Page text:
1157512_593504977366929_2111636267_nYesterday, I shared my Snoopy news with both son and grandson. Jess laughed (as only a son can do) and David gleefully proclaimed (loudly, clearly and innocently):

"GrandMel, I had no idea you would ever do something like that!!!"

The "it is time to celebrate" tone of D.J.'s voice made me feel like a celebrity -- of all the superheros in his life, he has a grandmother who actually shares a birthday with Snoopy -- news as big as this is something he can surely share with his 1st grade class in two weeks... tidings of great joy!!!

Of all of the things I have accomplished, and, of all the things I am bound and determined to accomplish, sharing a birthday with Snoopy, the world's most famous beagle and WWI flying ace/hero, will certainly always remain my greatest accomplishment -- Happy Birthday Snoopy!!!

"We are all in this food world together." ~ Melanie Preschutti

(Commentary courtesy of Melanie's Kitchen/Copyright 2013)  

08/09/2013

~ Tempura-Dipped Onion Rings: Light, Airy & Crisp! ~

IMG_1022I love onions and a day rarely goes by in my kitchen that I am not using or serving some type of onion in some way, shape or form.  Today, I'm going to address onion "shape", more specifically: the onion ring.  Batter-dipped and deep-fried, onion rings are on the menu (usually just below or to the right of French fries) at diners, drive-ins, dives, carnivals and county fairs all across our country.  They are an American institution, and, June 22 is National Onion Ring Day in the USA!

Best-tony-onion-ringsNo one knows exactly who invented deep-fried onion rings, but, we do know that in 1933 a recipe appeared in a Crisco advertisement in The New York Times Magazine. The A&W restaurant chain is credited with popularizing onion rings in their fast-food restaurants during the 1960's (which is where I first ate them),  and, who can forget that last episode of The Sopranos!

IMG_1019Onion rings are easy to make (definitely easier than French fries), but (and this is a big but):  if I'm going to indulge in deep-fried anything, it better taste great and look as good as it tastes. Simply stated, it better be cooked to perfection (in the proper oil at the proper temperature for the proper amount of time), crispy on the outside, moist tender and juicy on the inside (not heavy or greasy), and, pretty as a picture. I've tried onion rings in a lot of places, and, in my opinion, the best ones are:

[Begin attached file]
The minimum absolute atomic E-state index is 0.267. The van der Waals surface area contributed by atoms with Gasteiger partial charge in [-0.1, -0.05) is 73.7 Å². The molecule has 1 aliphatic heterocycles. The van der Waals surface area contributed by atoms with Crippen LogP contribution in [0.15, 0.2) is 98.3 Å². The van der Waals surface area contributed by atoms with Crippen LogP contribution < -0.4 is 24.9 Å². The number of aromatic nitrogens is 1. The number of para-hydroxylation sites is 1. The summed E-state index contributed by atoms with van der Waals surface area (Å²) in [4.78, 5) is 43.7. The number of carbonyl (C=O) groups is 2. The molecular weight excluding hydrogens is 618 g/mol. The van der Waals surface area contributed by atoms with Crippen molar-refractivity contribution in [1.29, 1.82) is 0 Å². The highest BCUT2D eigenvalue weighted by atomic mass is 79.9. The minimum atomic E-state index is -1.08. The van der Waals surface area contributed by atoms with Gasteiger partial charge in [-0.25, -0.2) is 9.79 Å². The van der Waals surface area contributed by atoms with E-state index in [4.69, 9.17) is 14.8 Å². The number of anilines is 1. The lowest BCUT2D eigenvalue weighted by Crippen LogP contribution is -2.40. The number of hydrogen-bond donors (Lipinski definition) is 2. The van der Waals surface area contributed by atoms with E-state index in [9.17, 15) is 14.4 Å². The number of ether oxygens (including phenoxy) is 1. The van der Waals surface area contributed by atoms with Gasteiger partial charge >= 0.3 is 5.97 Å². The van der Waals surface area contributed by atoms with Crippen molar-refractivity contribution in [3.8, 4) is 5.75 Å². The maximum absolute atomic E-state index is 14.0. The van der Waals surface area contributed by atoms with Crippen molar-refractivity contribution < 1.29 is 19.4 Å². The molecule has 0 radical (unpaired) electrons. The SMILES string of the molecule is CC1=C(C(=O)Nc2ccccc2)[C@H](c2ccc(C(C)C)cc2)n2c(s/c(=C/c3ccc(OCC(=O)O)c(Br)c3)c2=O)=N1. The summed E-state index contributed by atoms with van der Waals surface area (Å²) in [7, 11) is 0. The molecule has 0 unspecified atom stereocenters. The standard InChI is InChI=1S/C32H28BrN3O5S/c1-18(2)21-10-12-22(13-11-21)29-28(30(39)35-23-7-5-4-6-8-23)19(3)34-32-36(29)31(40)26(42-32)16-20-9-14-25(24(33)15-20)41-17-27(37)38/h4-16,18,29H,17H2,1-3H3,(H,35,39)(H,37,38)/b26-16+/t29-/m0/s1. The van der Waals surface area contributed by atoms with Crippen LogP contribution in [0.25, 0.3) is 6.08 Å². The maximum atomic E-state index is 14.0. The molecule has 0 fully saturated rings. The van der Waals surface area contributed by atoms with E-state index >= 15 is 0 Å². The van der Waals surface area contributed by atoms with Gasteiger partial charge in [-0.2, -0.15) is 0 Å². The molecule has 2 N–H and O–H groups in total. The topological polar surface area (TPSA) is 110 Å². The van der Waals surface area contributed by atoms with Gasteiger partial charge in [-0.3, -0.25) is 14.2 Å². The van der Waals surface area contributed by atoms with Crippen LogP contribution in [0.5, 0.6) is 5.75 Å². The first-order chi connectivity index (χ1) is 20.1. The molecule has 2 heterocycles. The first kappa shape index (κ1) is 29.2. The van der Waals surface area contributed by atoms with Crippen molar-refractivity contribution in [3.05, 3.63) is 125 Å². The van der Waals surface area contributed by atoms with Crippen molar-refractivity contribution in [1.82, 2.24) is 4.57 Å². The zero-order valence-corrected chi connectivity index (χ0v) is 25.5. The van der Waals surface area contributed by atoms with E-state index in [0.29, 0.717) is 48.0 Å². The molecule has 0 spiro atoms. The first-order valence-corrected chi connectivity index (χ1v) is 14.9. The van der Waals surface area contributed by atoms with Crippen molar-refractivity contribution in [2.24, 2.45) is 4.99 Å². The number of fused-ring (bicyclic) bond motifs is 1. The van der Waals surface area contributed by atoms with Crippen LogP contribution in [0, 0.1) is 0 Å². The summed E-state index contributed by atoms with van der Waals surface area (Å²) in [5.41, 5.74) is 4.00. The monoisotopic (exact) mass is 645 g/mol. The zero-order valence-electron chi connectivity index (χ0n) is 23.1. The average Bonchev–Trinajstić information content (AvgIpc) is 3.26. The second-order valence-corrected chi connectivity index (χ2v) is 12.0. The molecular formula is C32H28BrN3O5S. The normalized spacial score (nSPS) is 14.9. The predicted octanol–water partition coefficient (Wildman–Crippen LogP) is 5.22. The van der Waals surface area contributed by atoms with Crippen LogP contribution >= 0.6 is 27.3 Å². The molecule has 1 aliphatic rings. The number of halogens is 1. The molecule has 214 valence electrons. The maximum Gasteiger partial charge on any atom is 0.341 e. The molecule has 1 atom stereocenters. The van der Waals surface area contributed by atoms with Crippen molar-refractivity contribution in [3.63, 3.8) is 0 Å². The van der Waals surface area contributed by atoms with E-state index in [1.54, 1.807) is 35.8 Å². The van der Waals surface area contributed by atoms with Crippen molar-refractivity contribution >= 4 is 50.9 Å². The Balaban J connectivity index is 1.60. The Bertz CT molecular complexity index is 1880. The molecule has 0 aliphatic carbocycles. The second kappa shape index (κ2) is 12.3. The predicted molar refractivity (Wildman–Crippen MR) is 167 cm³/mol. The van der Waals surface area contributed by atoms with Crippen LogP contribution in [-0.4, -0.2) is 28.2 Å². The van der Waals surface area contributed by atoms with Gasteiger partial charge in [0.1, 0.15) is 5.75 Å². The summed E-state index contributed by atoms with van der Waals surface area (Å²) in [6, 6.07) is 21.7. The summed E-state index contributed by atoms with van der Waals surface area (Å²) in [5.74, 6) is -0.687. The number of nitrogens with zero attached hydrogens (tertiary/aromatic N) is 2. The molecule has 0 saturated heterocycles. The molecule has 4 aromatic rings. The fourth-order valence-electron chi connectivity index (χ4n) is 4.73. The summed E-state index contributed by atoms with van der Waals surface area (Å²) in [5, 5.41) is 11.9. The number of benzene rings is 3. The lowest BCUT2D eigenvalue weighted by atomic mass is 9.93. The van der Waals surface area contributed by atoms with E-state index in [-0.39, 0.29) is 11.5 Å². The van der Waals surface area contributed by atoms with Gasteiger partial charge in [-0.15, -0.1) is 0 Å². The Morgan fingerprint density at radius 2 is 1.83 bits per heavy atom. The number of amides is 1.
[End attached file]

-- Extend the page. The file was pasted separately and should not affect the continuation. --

My Onion Rings Dipped in Tempura Beer-Batter & Deep-Fried!

IMG_1027It just makes sense.  Onions contain lots of water.  In order for them to maintain structural integrity, they need to be fried quickly.  They also need a batter that won't weigh them down in an armorlike coating.  Airy, Japanese tempura is that batter. Tempura, made with beer is even better.  Why?  Beer is loaded with carbon dioxide, foaming agents and alcohol, which creates a light, crispy crust with a slight yeasty tang to it!

IMG_0745Tempura is traditionally mixed in small batches, using a pair of chopsticks, and kept cold by placing the bowl of batter in a larger bowl of ice water.  The batter is made just prior to deep-frying and it is never allowed to stand.  Chopsticks are intentionally used because they are not an efficient tool for mixing, which makes them perfect for this task.  Leaving lumps in the batter results in the unique fluffy and crisp texture, so it is only mixed for a few seconds.  For Westerners like myself, "lumpy batter" can be a hard concept to grasp, because we are accustomed to trying to achieve velvety, smooth batters.

The mark of a well-made tempura batter are the lumps of dry-flour throughout the batter and the tell-tale powdery ring of flour around the sides of the bowl!